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Bosnia's warring factions signed an accord Saturday that could restart relief flights, but an artillery barrage later set the parliament building aflame and threw the pact into question.

At the United Nations, the Security Council voted to recommend that Yugoslavia's voting rights in the General Assembly be suspended. The action was taken to punish Yugoslavia for its role in Bosnia's civil war, and must be ratified by the General Assembly.At peace talks in Geneva, Muslim, Croat and Serb leaders signed an agreement meant to protect relief flights and overland convoys, and airlifts to Bosnia's besieged capital could resume by midweek, U.N. officials said. The flights were suspended Sept. 3 when an Italian relief plane was shot down, killing all four crew members.

But the gesture of good will was not matched at home, where Serbs and Croats battled for more territory to strengthen their bargaining positions at the peace talks.

The parliament building in downtown Sarajevo came under relentless artillery fire as night fell.

Half of the building already had been burned out from previous attacks. The latest barrage appeared to come from Serb hillside positions.

Flames shot out of windows of the parliament building from the 10th floor and higher. Tracers smashed into the structure, followed by cannon shells that tore off chunks of the building and hurled them up to 200 yards.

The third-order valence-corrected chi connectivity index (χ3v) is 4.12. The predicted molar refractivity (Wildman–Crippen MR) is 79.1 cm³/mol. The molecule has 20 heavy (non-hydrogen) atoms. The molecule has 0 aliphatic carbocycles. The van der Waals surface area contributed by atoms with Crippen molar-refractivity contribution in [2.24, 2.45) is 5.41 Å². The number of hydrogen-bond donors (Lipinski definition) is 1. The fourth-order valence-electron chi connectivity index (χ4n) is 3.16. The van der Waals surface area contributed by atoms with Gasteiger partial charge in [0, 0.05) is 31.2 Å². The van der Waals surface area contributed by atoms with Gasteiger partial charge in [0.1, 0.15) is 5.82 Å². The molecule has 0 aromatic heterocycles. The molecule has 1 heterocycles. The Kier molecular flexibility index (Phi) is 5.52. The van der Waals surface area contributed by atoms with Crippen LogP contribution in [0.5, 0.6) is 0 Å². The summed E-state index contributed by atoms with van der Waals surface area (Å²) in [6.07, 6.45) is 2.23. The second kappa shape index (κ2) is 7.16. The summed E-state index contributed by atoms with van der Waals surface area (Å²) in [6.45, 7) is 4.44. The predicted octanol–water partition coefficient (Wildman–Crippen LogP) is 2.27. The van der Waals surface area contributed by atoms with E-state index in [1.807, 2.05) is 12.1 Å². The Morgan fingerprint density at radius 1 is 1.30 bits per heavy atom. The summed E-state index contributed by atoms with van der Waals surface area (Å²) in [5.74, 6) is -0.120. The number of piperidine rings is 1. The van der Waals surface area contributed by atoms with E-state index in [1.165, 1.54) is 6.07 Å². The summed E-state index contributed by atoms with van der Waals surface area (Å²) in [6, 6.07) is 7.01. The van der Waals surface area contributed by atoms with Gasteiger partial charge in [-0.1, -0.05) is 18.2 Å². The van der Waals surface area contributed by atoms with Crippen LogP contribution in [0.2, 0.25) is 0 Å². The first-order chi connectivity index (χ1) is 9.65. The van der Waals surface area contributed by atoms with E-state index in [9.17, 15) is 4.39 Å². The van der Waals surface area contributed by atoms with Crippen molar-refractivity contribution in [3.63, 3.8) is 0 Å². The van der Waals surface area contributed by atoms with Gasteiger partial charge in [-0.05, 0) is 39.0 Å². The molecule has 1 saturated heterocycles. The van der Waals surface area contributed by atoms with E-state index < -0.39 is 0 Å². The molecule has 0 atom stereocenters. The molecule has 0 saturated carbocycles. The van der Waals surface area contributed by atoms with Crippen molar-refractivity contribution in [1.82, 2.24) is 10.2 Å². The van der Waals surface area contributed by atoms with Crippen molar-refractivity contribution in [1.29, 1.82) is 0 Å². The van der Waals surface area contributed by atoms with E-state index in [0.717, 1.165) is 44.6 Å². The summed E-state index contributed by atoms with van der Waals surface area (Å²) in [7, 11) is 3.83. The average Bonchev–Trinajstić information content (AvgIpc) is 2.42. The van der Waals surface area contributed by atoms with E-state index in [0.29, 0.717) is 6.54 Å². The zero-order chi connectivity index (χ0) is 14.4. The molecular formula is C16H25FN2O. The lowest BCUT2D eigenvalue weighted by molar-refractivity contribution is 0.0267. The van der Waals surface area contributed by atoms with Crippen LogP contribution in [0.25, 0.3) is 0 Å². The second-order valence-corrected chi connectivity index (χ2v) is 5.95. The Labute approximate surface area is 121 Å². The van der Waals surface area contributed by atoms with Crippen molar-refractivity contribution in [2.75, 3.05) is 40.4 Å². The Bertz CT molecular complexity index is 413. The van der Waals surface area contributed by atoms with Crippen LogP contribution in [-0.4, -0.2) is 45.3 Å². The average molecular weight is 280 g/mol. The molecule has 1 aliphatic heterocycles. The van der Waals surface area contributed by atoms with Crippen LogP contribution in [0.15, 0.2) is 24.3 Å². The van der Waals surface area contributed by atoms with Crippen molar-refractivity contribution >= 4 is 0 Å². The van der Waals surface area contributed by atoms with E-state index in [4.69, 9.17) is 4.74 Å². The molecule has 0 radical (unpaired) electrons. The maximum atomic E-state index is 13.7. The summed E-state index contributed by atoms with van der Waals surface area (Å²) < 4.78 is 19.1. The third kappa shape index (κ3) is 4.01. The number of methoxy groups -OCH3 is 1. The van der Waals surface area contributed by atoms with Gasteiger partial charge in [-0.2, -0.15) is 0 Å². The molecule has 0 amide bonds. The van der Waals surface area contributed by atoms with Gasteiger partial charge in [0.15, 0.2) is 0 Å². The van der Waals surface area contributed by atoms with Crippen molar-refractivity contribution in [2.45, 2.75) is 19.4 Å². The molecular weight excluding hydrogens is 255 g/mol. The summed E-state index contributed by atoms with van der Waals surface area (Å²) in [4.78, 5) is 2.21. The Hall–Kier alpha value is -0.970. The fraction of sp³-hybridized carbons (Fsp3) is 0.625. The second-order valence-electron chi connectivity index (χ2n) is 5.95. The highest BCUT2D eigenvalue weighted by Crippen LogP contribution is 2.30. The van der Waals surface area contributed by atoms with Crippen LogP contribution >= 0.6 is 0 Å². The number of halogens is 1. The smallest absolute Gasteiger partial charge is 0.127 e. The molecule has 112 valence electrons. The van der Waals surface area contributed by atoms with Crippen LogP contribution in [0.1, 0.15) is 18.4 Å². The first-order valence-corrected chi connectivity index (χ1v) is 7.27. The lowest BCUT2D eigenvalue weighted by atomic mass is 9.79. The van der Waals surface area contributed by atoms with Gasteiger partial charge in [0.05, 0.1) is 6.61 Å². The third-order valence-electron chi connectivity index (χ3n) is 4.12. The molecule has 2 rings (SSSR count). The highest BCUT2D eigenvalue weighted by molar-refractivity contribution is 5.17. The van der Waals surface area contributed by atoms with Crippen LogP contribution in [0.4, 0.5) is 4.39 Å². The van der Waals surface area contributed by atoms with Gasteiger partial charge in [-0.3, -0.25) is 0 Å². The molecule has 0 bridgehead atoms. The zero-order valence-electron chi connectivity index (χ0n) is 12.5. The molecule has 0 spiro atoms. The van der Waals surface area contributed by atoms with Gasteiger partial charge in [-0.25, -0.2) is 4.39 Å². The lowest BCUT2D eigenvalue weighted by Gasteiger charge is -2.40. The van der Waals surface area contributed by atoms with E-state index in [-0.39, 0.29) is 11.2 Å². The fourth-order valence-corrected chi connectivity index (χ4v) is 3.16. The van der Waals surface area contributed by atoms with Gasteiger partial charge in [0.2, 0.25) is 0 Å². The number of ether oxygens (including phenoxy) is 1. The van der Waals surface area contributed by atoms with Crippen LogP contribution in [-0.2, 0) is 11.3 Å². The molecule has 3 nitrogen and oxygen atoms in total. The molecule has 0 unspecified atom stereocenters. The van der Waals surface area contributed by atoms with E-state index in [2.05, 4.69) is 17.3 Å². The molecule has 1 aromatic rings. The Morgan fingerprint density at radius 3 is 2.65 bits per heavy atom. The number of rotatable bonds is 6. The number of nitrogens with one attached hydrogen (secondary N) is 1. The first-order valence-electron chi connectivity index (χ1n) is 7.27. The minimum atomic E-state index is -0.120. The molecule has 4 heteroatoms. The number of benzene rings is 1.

The building was no longer used because it was too badly damaged in previous attacks.

The nearby Holiday Inn, where most foreign journalists are staying, took two hits. No injuries were reported.

Earlier, Muslim-led government troops said they were clinging to their positions in two Sarajevo suburbs, Stup to the west and Zuc to the north.

If Serbs capture the center of Stup, they will isolate a pocket of Bosnian defenders to the southwest and dominate the road to the airport. If government forces expand their hold, they are closer to breaking the Serb siege by linking up with other troops outside Sarajevo.

Bosnia disintegrated into civil war after Muslims and Croats voted Feb. 29 for independence from Yugoslavia. Serb forces, backed by Serbia and the Serb-led Yugoslav military, proclaimed their own self-rule and have seized about two-thirds of the republic's territory.

Since fighting began in April, at least 10,000 people have been killed, and Europe is dealing with more refugees than at any time since World War II.

The Bosnian government said Saturday that 53 people were killed and 295 wounded across Bosnia during the previous 24 hours. The casualty figure included 21 dead and 170 wounded in Sarajevo.